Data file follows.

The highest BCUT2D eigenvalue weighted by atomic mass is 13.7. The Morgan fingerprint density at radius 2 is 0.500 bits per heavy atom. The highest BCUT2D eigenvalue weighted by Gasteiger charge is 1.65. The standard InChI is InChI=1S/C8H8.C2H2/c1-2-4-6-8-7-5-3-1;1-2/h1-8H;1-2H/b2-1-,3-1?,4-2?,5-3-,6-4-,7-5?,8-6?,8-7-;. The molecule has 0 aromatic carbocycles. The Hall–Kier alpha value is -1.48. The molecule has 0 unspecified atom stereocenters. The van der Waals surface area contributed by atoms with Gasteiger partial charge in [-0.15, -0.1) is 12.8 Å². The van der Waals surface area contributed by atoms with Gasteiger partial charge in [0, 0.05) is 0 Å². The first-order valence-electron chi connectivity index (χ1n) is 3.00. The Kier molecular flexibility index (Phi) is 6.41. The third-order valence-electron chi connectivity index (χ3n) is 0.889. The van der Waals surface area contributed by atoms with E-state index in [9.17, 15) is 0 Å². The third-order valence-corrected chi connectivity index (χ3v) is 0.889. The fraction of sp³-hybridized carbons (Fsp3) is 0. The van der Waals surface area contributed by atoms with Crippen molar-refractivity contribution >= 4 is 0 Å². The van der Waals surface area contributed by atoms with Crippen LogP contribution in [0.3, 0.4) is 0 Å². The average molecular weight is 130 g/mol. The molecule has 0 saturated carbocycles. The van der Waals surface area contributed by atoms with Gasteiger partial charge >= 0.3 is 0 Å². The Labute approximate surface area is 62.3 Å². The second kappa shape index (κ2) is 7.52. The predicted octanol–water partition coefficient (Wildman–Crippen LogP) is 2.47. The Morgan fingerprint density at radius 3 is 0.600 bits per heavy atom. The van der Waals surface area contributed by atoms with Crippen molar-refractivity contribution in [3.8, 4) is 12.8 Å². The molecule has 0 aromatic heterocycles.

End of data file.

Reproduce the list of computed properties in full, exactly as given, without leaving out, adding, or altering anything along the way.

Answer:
The highest BCUT2D eigenvalue weighted by atomic mass is 13.7. The Morgan fingerprint density at radius 2 is 0.500 bits per heavy atom. The highest BCUT2D eigenvalue weighted by Gasteiger charge is 1.65. The standard InChI is InChI=1S/C8H8.C2H2/c1-2-4-6-8-7-5-3-1;1-2/h1-8H;1-2H/b2-1-,3-1?,4-2?,5-3-,6-4-,7-5?,8-6?,8-7-;. The molecule has 0 aromatic carbocycles. The Hall–Kier alpha value is -1.48. The molecule has 0 unspecified atom stereocenters. The van der Waals surface area contributed by atoms with Gasteiger partial charge in [-0.15, -0.1) is 12.8 Å². The van der Waals surface area contributed by atoms with Gasteiger partial charge in [0, 0.05) is 0 Å². The first-order valence-electron chi connectivity index (χ1n) is 3.00. The Kier molecular flexibility index (Phi) is 6.41. The third-order valence-electron chi connectivity index (χ3n) is 0.889. The van der Waals surface area contributed by atoms with E-state index in [9.17, 15) is 0 Å². The third-order valence-corrected chi connectivity index (χ3v) is 0.889. The fraction of sp³-hybridized carbons (Fsp3) is 0. The van der Waals surface area contributed by atoms with Crippen molar-refractivity contribution >= 4 is 0 Å². The van der Waals surface area contributed by atoms with Crippen LogP contribution in [0.3, 0.4) is 0 Å². The average molecular weight is 130 g/mol. The molecule has 0 saturated carbocycles. The van der Waals surface area contributed by atoms with Gasteiger partial charge >= 0.3 is 0 Å². The Labute approximate surface area is 62.3 Å². The second kappa shape index (κ2) is 7.52. The predicted octanol–water partition coefficient (Wildman–Crippen LogP) is 2.47. The Morgan fingerprint density at radius 3 is 0.600 bits per heavy atom. The van der Waals surface area contributed by atoms with Crippen molar-refractivity contribution in [3.8, 4) is 12.8 Å². The molecule has 0 aromatic heterocycles.